|Hebrew name||ערער אדום|
|Leaf form||Needle shaped|
Juniperus phoenicea (Phoenician Juniper) is an evergreen coniferous tree from the cypress (Cupressaceae) family. It can reach a height of 8 meters and an age of hundreds of years. Trees aged 850 have been observed in the northern Sinai. The branches are erect, the general structure is broad hut upright. The leaves are scaly, bluish, with a scarious margin. Their tip is rounded. The name “red” (in the Hebrew name) was apparently given because of the fruit (the cone), which is brown-reddish, or perhaps also because of the reddish bark.
Phoenician Juniper blooms in March and in April. It is pollinated by wind. The tree is monoecious. The cone is berry-like, small, spherical (with a diameter of 1 cm). It does not open, is fleshy, brown to reddish.
The global distribution of Phoenician Juniper spreads over most of the countries around the Mediterranean Sea, in particular Crete and the Greek islands, as well the Canary Islands. Phoenician Juniper is common in Edom and in the northern Sinai and south of the Mediterranean shores in the northern Sahara Desert. Some hypothesize that its existence in the desert is a relic from a time when a more humid climate existed in these regions, during the Ice Age. For some reason, it is absolutely missing from western Israel.
Use of Phoenician Juniper for construction was discovered in ancient sites in the Negev. These trees probably originated in the Sinai or in Edom. About half of all the trees used for construction at Masada are junipers, apparently from Edom. Juniper trees were also found among the trees used for heating at the copper mines of Timna.
The genus contains 60 species, which grow mainly in arid habitats in the temperate regions of the Northern Hemisphere, on both sides of the Atlantic Ocean. Many have adapted to borderline conditions: they grow in high mountains or plains and in non-extreme deserts. Many of the species are, accordingly, low, and many have a convoluted and picturesque trunk. Others are erect and grow in a conoid shape (or like a “Christmas tree”). Many species are common in ornamental gardens, where some spread out and are used to cover the ground. Four species of juniper grow in Israel and its environs.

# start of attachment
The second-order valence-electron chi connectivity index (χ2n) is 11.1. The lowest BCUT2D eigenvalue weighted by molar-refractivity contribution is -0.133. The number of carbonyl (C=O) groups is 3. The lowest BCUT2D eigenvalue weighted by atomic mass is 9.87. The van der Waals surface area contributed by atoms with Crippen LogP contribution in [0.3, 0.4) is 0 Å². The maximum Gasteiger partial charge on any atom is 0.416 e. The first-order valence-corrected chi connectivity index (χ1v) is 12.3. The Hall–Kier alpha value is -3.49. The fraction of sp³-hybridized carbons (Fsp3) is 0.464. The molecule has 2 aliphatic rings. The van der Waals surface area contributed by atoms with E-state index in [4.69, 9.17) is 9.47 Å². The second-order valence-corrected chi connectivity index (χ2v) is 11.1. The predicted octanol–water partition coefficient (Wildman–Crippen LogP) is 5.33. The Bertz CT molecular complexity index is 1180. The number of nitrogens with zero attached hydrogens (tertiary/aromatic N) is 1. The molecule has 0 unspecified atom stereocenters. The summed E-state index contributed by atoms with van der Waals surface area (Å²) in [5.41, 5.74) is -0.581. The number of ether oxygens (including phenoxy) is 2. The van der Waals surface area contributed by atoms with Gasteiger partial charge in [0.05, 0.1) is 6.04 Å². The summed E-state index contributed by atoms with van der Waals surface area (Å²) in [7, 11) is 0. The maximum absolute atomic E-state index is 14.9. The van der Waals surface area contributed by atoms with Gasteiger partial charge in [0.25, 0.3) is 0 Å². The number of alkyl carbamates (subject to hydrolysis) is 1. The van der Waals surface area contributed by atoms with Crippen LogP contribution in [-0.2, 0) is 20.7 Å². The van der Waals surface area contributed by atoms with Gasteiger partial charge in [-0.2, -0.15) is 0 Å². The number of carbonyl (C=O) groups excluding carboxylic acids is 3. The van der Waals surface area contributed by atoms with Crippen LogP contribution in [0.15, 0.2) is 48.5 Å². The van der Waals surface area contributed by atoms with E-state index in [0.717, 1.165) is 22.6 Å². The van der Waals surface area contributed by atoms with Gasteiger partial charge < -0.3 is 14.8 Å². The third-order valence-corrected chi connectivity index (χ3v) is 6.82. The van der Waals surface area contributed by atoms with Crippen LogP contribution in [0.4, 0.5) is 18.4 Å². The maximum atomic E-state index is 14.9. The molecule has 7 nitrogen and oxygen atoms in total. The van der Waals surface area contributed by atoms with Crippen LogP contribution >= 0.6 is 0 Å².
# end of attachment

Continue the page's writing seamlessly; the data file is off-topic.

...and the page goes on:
Most of the species are dioecious (separate male trees and female trees). They are pollinated by wind, and the male trees produce a plentitude of pollen. In an individual of Juniperus excelsa on Mount Hermon the cones ripen, even though the closest male tree grows at a distance of more than 2 kilometers away. The female cone is fleshy and does not open upon drying, contrary to the cypress. The cone is spherical, usually small, with a diameter of 5-15 mm. It is colorful, dispersed by birds. It is not clear how it opens in nature to release the seeds. The leaves of some of the coniferous trees are prickly, short and divaricate, with a length of 2 cm. In other species they are scaly, tiny, imbricate as in the cypress. The two types of leaves sometimes appear on the same tree, or sometimes the germinating leaves are prickly, and the leaves on the mature tree are scaly.
The trees give off a pleasant fragrance, which is familiar in carpentry, and is also used as a perfume in industry in the production of gin, for seasoning meat and for scenting soap. In natural medicine the juniper is attributed great value for diverse uses. In carpentry it is commonly used for the design of furniture and ornamental objects. Juniper oil is used in laboratories as immersion oil for the microscope.
Written by Mike Livne
It is not certain that this is the plant mentioned by this name in the Bible (Jeremiah 17: 6: Psalms 102: 18).